The artist you are working for on tour determines the way you go about traveling for the tour. If they are a prominent artist, you will be traveling a lot nicer than a small artist. However, nicer does not always mean better. For example, on a bus tour, you get to sleep every night – because you have to drive to the next show. But if you are on a plane tour – you might have to fly every night and not be able to sleep as long. There are so many factors it is impossible to say one way is better than the other. However, I can lay everything out for you and let you make up your mind.
How To Travel On Tour
There are a few vehicles that make up the different ways you can travel on tour.
- Band Wagon
- Tour Bus
- Fly Dates
- Private Jets
You will probably spend most of your career in tour buses; they are the most popular and widely used.
The vehicle you are touring in matters because they not only change how you live and sleep – but how you work on the road. For example, what gear you bring, how you travel with it, and where you store it will change each time you switch vehicles. Here is a basic overview of what it’s like touring in each vehicle.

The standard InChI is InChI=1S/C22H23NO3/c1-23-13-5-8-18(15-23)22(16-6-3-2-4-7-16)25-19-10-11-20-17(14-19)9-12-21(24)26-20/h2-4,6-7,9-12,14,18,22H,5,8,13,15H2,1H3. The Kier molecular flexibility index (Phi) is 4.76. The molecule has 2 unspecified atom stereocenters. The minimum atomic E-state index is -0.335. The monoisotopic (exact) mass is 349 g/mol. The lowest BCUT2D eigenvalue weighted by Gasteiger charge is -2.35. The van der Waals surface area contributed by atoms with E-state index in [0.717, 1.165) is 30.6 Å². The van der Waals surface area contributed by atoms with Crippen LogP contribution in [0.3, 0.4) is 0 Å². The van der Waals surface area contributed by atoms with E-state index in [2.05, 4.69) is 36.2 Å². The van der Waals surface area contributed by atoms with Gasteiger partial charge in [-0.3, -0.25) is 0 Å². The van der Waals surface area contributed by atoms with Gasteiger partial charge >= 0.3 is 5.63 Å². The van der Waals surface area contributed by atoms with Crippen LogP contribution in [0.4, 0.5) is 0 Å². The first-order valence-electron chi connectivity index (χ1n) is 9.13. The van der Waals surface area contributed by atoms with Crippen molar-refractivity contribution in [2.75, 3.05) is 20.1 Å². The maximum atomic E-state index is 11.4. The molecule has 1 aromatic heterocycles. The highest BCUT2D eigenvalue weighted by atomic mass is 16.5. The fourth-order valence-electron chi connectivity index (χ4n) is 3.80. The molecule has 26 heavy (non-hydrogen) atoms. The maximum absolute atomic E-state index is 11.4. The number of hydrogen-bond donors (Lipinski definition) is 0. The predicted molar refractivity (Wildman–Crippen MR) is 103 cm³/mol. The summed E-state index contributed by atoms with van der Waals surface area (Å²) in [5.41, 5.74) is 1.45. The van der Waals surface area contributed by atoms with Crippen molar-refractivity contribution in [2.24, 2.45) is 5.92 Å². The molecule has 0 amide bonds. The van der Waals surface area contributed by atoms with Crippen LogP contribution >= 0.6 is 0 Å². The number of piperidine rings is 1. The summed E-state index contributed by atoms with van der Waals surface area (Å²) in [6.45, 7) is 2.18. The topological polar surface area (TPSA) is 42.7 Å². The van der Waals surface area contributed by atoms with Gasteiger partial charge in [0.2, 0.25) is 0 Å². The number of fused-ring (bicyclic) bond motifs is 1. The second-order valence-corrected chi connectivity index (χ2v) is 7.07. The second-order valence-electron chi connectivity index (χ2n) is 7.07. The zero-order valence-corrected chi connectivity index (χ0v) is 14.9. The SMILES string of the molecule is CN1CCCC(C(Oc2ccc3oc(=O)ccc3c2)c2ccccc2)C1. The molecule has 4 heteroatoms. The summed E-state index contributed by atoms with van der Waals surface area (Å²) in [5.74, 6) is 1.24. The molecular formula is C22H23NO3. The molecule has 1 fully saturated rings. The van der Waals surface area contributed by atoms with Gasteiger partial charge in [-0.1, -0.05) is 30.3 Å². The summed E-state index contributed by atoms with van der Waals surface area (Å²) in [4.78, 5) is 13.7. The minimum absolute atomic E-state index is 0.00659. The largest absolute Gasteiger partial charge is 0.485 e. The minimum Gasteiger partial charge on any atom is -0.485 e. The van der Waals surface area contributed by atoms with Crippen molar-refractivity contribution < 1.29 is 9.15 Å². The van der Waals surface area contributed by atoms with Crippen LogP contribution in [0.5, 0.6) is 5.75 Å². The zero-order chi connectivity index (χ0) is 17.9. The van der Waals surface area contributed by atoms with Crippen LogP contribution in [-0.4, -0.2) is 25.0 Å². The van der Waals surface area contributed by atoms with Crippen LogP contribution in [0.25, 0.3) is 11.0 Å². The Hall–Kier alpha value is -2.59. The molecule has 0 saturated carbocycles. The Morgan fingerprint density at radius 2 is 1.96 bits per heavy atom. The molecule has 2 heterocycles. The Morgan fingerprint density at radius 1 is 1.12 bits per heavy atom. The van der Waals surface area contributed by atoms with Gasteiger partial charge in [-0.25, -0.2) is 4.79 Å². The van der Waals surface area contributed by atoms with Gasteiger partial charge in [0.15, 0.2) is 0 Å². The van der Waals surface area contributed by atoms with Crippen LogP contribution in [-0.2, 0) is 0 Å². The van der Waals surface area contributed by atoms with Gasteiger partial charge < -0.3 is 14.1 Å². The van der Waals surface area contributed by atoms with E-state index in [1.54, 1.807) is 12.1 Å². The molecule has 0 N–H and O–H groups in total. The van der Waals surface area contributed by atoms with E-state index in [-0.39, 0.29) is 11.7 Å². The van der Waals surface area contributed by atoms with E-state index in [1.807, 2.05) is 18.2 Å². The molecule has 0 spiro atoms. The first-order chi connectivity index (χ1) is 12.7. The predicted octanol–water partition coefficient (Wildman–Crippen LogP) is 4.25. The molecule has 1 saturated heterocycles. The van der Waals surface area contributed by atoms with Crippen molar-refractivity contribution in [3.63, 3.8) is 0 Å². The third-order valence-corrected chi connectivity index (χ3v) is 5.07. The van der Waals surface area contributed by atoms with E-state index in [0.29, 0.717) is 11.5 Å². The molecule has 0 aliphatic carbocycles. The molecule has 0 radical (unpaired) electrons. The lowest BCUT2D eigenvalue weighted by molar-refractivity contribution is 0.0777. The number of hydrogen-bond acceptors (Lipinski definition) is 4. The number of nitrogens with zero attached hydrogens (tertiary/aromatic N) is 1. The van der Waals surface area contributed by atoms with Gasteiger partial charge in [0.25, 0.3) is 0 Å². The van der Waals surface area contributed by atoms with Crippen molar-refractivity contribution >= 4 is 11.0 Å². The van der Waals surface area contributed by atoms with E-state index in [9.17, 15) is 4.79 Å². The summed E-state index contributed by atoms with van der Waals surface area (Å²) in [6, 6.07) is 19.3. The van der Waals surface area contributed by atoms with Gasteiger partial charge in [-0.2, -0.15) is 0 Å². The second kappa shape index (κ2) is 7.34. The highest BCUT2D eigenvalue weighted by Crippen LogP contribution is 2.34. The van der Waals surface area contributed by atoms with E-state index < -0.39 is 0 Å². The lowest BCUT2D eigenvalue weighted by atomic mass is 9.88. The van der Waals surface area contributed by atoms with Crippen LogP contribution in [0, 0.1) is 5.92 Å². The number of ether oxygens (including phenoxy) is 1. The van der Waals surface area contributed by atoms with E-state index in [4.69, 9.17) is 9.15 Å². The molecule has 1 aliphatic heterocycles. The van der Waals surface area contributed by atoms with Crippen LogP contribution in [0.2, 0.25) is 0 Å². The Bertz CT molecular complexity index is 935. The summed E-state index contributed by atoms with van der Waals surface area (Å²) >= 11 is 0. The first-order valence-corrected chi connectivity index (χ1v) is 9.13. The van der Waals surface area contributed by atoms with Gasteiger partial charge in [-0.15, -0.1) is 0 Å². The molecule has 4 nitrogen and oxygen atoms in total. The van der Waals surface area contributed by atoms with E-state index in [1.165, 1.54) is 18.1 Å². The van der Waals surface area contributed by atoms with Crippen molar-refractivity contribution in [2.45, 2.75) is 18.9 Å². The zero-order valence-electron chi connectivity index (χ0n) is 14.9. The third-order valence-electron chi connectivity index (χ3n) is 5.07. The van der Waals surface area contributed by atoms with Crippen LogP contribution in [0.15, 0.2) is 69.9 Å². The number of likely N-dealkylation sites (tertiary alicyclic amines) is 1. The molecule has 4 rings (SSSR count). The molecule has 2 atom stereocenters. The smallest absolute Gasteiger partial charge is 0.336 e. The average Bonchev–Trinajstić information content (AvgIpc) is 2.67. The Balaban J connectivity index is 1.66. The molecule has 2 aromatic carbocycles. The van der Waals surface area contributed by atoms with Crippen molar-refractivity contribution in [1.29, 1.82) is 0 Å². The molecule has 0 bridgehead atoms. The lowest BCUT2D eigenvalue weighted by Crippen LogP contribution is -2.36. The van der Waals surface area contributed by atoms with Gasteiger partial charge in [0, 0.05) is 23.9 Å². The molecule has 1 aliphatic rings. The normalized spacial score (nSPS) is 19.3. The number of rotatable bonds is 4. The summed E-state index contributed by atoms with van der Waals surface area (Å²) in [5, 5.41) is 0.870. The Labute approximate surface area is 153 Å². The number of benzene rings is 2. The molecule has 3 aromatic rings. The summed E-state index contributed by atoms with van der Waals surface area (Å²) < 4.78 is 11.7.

Touring in a Van
Touring in a van is one of the roughest ways to tour; however, it is also the most fun. You cram yourself, your gear, and your luggage into a van and then live out of it. Eat, sleep, hang out – it is all in the van. The van is your home. If there is one thing you learn while touring in a van, it is crucial to stay clean. Always have a way to modify your body temperature, and earplugs/ headphones are a must. You are living very closely with 6-8 people; it is not easy.
Touring in a Bus
Buses are a significant upgrade. You get a bunk, you get a bathroom, a fridge, and you get your own space. At first, when you are touring, it’s all about just surviving each day. As the tours get more significant, the survival becomes more manageable, and the difficulty shifts to make sure you do your job the best you possibly can. Luckily for you, you will be able to sleep at night on a bus. After a while, the gentle rumble of the road will start rocking you to sleep every night.
Touring in a Plane
It seems fun, seems quick – but in practice, it gets quite tricky. It depends on how packed your schedule is. Some artists might have a few days off in between each show; some might go go go. Make sure you pack light. Your future self will thank you. Hopefully, your time spent touring in less optimal situations has trained you for all the hardships that pop up for this one.
That was a fundamental overview of how traveling on tour scales as your artist gets bigger. There is a lot more, and of course, we cover it all in the podcast.